I’m reminded daily about how little I know and understand. I work with people who are suffering, whose symptoms may fit prescribed diagnostic criteria but yet defy explanation or reason. They care about what relief I might offer rather than a label that names the illness.
Like so much in medicine, what I witness daily is unexplained and unexplainable. What I do know I carry with me, small and honorable and shareable. I offer it up to each patient, one after another: here is what I think might help. here is your next step to take. here is the hope that goes with taking each breath, the next and the next.
Even when standing in the dark, as we all do at times in our life, we just keep breathing. In and out. In and out. We are filled even when empty.
…and there was once, oh wonderful, a new horse in the pasture, a tall, slim being–a neighbor was keeping her there– and she put her face against my face, put her muzzle, her nostrils, soft as violets, against my mouth and my nose, and breathed me, to see who I was, a long quiet minute–minutes– then she stamped her feet and whisked tail and danced deliciously into the grass away, and came back. She was saying, so plainly, that I was good, or good enough. ~Mary Oliverfrom “The Poet Goes to Indiana”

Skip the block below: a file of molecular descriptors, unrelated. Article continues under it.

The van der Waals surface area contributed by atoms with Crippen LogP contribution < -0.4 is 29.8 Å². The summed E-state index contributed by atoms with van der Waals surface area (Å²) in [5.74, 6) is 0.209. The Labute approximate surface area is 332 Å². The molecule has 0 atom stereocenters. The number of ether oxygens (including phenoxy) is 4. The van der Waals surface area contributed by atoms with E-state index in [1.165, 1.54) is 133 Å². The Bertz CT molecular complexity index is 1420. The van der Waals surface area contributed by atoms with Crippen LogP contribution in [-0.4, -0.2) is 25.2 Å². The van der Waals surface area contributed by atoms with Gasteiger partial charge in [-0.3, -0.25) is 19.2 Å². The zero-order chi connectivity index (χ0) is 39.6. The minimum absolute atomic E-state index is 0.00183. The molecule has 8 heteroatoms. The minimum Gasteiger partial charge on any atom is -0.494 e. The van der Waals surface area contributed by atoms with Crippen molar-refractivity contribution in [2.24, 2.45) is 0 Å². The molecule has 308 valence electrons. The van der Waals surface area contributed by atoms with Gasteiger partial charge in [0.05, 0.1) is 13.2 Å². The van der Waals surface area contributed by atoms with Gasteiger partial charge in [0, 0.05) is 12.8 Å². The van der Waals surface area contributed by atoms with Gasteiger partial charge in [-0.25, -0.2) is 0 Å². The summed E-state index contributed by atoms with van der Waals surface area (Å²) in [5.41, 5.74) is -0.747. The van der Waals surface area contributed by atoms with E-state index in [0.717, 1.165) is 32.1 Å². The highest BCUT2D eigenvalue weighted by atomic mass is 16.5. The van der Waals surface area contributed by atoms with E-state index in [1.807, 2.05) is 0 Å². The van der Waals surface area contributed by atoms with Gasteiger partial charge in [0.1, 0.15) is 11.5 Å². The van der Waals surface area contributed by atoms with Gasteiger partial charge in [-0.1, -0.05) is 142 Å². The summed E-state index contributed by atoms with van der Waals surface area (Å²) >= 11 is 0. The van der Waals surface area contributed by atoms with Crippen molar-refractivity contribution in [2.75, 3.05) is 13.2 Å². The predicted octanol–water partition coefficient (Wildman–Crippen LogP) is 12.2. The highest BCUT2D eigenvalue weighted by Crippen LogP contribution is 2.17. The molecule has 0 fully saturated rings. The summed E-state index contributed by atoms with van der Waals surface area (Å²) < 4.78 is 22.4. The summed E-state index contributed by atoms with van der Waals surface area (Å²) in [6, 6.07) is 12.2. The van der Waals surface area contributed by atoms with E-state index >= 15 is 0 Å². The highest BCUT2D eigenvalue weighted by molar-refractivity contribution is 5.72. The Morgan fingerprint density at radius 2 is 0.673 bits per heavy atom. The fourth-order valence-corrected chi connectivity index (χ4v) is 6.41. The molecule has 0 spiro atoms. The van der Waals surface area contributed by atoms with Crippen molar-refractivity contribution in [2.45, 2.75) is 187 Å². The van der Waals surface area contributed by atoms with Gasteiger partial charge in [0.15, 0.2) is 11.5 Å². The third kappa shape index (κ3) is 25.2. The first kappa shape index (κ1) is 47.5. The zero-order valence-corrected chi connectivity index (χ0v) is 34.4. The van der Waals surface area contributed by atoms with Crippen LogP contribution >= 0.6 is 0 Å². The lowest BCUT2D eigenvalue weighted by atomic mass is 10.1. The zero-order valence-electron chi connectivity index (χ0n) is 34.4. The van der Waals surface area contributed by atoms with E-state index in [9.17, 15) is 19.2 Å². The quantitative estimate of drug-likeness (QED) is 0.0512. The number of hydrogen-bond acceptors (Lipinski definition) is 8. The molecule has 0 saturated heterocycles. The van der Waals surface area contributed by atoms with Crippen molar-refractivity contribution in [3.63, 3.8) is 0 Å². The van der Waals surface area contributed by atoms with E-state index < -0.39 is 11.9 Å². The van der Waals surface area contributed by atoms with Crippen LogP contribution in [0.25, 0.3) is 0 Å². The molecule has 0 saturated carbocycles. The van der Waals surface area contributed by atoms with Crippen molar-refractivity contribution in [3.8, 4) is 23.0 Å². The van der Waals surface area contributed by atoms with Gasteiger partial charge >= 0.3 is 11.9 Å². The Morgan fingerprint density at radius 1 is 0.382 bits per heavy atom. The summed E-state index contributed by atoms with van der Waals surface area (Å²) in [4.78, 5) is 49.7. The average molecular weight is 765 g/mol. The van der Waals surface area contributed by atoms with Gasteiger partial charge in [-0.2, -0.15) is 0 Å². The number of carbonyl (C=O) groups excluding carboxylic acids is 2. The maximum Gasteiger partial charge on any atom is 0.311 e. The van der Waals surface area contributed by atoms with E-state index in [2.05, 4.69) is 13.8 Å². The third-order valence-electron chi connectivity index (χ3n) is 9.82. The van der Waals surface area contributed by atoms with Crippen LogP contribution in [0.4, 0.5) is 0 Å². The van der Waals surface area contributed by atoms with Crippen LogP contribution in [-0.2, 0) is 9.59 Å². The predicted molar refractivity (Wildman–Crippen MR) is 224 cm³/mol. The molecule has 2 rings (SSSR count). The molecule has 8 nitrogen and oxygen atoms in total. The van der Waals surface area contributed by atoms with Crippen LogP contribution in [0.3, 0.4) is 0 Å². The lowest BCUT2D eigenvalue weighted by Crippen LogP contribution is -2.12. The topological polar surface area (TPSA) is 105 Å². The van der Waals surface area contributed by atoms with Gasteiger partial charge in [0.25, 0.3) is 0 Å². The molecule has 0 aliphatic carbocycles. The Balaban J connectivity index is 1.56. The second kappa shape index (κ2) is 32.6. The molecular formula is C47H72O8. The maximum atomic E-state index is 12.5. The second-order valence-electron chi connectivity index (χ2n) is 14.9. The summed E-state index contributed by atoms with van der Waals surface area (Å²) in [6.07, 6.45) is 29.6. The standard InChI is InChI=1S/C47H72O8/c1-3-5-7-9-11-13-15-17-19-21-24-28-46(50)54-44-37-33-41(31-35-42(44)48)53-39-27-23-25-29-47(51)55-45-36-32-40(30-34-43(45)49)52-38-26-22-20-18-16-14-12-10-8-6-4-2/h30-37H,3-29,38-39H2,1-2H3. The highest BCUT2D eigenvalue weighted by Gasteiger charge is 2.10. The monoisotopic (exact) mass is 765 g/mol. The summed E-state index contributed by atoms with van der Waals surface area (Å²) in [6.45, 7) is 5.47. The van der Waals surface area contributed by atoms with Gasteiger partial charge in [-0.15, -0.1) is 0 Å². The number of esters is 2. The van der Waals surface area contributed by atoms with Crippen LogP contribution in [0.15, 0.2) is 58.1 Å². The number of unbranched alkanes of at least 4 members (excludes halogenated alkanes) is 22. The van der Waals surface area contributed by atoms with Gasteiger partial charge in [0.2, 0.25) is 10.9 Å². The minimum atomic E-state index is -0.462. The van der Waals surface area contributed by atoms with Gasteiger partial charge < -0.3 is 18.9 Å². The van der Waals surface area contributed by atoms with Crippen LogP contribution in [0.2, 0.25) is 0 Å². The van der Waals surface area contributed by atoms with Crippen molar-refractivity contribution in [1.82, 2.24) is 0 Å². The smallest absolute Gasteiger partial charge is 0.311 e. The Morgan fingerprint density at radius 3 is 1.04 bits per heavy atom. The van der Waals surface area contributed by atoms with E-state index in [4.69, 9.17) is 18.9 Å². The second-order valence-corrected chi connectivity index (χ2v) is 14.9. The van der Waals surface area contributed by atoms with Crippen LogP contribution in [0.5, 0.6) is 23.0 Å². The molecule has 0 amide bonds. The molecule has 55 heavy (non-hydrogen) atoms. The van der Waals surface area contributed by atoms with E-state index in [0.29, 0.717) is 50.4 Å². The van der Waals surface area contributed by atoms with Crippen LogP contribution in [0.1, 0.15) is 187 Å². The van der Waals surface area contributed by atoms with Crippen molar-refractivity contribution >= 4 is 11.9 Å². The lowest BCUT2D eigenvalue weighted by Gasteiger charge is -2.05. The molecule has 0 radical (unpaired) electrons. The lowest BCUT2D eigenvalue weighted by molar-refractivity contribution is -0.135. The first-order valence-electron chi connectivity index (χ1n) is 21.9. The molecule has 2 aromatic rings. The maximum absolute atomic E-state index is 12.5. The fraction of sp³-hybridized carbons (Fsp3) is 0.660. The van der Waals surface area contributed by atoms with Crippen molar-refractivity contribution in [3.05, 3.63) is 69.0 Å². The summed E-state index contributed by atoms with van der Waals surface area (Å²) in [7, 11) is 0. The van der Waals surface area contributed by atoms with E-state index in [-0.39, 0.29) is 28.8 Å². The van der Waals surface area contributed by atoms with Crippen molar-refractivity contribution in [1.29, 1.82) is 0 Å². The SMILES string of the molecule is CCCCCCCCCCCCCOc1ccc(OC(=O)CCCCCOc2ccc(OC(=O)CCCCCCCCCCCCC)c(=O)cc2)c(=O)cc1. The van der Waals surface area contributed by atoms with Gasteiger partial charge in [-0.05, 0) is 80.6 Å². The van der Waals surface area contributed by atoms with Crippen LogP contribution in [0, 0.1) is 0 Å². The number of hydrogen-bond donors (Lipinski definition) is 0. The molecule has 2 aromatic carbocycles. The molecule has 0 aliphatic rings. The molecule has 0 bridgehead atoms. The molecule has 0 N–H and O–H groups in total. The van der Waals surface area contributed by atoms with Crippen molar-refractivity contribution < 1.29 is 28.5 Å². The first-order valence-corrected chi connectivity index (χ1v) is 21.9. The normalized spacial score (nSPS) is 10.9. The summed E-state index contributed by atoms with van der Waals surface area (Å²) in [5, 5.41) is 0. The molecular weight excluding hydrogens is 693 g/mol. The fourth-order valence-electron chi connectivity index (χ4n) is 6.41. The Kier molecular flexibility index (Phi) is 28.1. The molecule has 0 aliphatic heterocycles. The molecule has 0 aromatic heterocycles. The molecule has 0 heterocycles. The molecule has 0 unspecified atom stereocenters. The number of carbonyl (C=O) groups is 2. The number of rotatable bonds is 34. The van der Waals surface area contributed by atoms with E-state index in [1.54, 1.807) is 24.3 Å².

Our farm has had many muzzles here over the years–
nondescript not-sure-what-color noses,
noses that have white stripes, diamonds, triangles,
or absolutely no marks at all.
Hot breath that exudes warm grassy fragrance
better than any pricey perfume,
lips softer than the most elegant velvet.
Noses that reach out in greeting to:
breathe me in
and breathe for me,
smudge my face and
I’m just good enough
such a baptism blessing.
“An absolute patience. Trees stand up to their knees in fog. The fog slowly flows uphill. White cobwebs, the grass leaning where deer have looked for apples. The woods from brook to where the top of the hill looks over the fog, send up not one bird. So absolute, it is no other than happiness itself, a breathing too quiet to hear.”
– Denise Levertov, The Breathing
Until I feared I would lose it, I never loved to read. One does not love breathing. Scout Finch in To Kill A Mockingbird by Harper Lee
How can I appreciate something
that is a constant,
like breathing the next breath,
it never registers
in my consciousness
until the moment
it might be rent asunder,
just as delicate as a web
hanging heavy with evening frost?
Within that deprivation
is the realization
that what I rely on
for my very existence
is not a given.
Suddenly it becomes
the most precious thing of all.
For that ephemeral knowledge
of our fragility on this earth,
for our dependency on our Maker,
who gives us our next breath,
I am truly and forever